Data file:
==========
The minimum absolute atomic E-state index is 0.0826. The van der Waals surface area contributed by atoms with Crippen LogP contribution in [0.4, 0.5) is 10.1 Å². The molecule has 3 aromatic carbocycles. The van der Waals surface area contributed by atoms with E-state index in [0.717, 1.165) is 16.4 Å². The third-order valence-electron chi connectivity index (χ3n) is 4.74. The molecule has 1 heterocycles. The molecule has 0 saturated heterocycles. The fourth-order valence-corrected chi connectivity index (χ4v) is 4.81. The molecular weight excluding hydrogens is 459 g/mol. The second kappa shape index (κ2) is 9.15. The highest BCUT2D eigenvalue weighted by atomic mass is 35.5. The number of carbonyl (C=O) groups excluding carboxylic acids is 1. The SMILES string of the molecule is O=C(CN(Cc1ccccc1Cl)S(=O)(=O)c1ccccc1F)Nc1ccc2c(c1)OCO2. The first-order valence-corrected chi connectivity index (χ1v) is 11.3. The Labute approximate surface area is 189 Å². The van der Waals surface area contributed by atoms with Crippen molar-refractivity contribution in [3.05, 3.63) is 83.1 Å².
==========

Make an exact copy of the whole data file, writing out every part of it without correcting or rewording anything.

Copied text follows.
The minimum absolute atomic E-state index is 0.0826. The van der Waals surface area contributed by atoms with Crippen LogP contribution in [0.4, 0.5) is 10.1 Å². The molecule has 3 aromatic carbocycles. The van der Waals surface area contributed by atoms with E-state index in [0.717, 1.165) is 16.4 Å². The third-order valence-electron chi connectivity index (χ3n) is 4.74. The molecule has 1 heterocycles. The molecule has 0 saturated heterocycles. The fourth-order valence-corrected chi connectivity index (χ4v) is 4.81. The molecular weight excluding hydrogens is 459 g/mol. The second kappa shape index (κ2) is 9.15. The highest BCUT2D eigenvalue weighted by atomic mass is 35.5. The number of carbonyl (C=O) groups excluding carboxylic acids is 1. The SMILES string of the molecule is O=C(CN(Cc1ccccc1Cl)S(=O)(=O)c1ccccc1F)Nc1ccc2c(c1)OCO2. The first-order valence-corrected chi connectivity index (χ1v) is 11.3. The Labute approximate surface area is 189 Å². The van der Waals surface area contributed by atoms with Crippen molar-refractivity contribution in [3.05, 3.63) is 83.1 Å².